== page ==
The effects of climate change will eventually infiltrate every facet of our lives and societies, including that of the economy. In fact, we are already beginning to see the impact of global warming on the business landscape, and we are understanding better how unfettered capitalism’s impulse toward endless economic growth has contributed to and accelerated this environmental crisis.
We can see some attempts at controlling the damage through government regulation, although scientific opinion states that these efforts are too little too late. Increased awareness of climate change is beginning to make a difference to consumer behavior, too. Finally, as the crisis worsens and weather conditions noticeably and drastically alter, businesses will face significant threats to their ongoing survival.
As the big players of the business world have largely failed to respond to climate change on a voluntary basis, governments around the world have been forced to intervene and impose regulations on polluting business activity. Corporations have been obliged to invest in expensive infrastructure to reduce their carbon footprint, and the cost of doing so is often passed on to customers through higher prices.
Countries that are considered to be developed are responsible for 79% of historical carbon emissions. This means that the measures taken by their governments with regards to climate change will play a huge part in determining exactly how this environmental crisis unfolds and on what timeline.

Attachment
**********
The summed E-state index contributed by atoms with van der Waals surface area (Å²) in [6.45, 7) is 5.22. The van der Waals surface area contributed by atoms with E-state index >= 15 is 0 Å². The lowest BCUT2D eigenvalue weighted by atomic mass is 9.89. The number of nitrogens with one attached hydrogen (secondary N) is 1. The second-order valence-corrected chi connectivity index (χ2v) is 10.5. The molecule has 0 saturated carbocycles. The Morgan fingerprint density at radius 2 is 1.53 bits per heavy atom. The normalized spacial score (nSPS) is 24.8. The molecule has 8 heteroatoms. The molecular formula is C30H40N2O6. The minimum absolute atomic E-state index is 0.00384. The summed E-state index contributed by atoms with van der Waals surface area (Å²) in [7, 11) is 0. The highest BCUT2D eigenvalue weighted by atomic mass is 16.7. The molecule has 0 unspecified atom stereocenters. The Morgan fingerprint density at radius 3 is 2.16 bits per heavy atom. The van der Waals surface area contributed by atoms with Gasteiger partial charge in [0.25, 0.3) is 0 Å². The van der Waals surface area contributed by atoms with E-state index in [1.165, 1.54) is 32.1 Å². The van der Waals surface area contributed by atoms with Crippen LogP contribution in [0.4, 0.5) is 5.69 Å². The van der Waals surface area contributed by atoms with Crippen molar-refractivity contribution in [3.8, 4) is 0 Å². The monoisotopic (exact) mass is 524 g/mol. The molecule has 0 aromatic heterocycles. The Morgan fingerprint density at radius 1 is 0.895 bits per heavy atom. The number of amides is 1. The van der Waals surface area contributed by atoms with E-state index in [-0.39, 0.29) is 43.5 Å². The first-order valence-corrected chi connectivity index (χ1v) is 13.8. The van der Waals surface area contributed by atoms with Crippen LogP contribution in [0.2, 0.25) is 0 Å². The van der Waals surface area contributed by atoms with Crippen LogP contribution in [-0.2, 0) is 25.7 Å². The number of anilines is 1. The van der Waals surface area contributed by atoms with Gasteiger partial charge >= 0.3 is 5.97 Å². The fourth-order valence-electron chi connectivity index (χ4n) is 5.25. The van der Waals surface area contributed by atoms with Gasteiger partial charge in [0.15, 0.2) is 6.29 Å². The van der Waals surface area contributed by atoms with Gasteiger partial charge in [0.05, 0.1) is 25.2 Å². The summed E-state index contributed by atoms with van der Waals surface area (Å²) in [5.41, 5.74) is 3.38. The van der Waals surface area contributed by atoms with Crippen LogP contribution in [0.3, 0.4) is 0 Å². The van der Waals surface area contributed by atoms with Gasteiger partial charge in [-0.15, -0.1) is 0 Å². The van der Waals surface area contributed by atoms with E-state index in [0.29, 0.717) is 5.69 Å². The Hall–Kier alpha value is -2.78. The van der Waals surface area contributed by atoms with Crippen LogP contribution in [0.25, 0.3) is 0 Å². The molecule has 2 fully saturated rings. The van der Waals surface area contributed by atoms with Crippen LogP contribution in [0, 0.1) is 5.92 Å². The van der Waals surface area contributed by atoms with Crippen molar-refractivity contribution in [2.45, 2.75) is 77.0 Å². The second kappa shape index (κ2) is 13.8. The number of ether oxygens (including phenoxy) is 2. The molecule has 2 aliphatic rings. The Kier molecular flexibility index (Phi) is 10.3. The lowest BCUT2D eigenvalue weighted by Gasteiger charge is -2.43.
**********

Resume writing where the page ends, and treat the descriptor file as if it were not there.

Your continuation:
Monitoring and Environmental Pledges
In the United States, the relationship between environmental damage and corporate activity is monitored by the Environmental Protection Agency. Corporations that cause intentional damage or who exceed the accepted amount of emissions can face civil or criminal prosecution for their offenses. More often than not, this punishment is a monetary fine.
Across the ocean, countries of the EU have committed to reducing their greenhouse gas emissions by 55% before 2030, which will require governments to closely monitor business emissions and strictly enforce environmental legislation when violations occur.
One controversial approach that is supposed to limit corporate emissions is “Cap-and-Trade”, an emissions trading policy that has been implemented in countries such as Australia and South Korea. Although this policy uses a licensing system to restrict the amount of pollution that a business can legally emit, companies can purchase licenses from other businesses. Critics argue that this has enabled larger businesses with a budget for licenses to largely escape making adaptations to their processes.
The environmental impact of new business initiatives must be measured to ensure their legality. Government regulation can be particularly tricky to navigate for multinational businesses which are liable to face overlapping, competing and contradictory legislation across their different countries of operation.
Changing Customer Behavior
As awareness of climate change grows amongst the general public, interest in environmentally friendly consumption practices increases. For example, IBM has reported that almost 6 in 10 consumers are willing to change how they shop to reduce the negative impact on the environment. This is echoed by the fact that 8 in 10 say that sustainability is an important consideration for them.
Interestingly, those who ranked their interest in sustainability at the highest level reported that they would be willing to pay 35% more to brands that are environmentally responsible. This, most definitely, is an economic incentive for businesses to respond to the growing demand for eco-conscious products.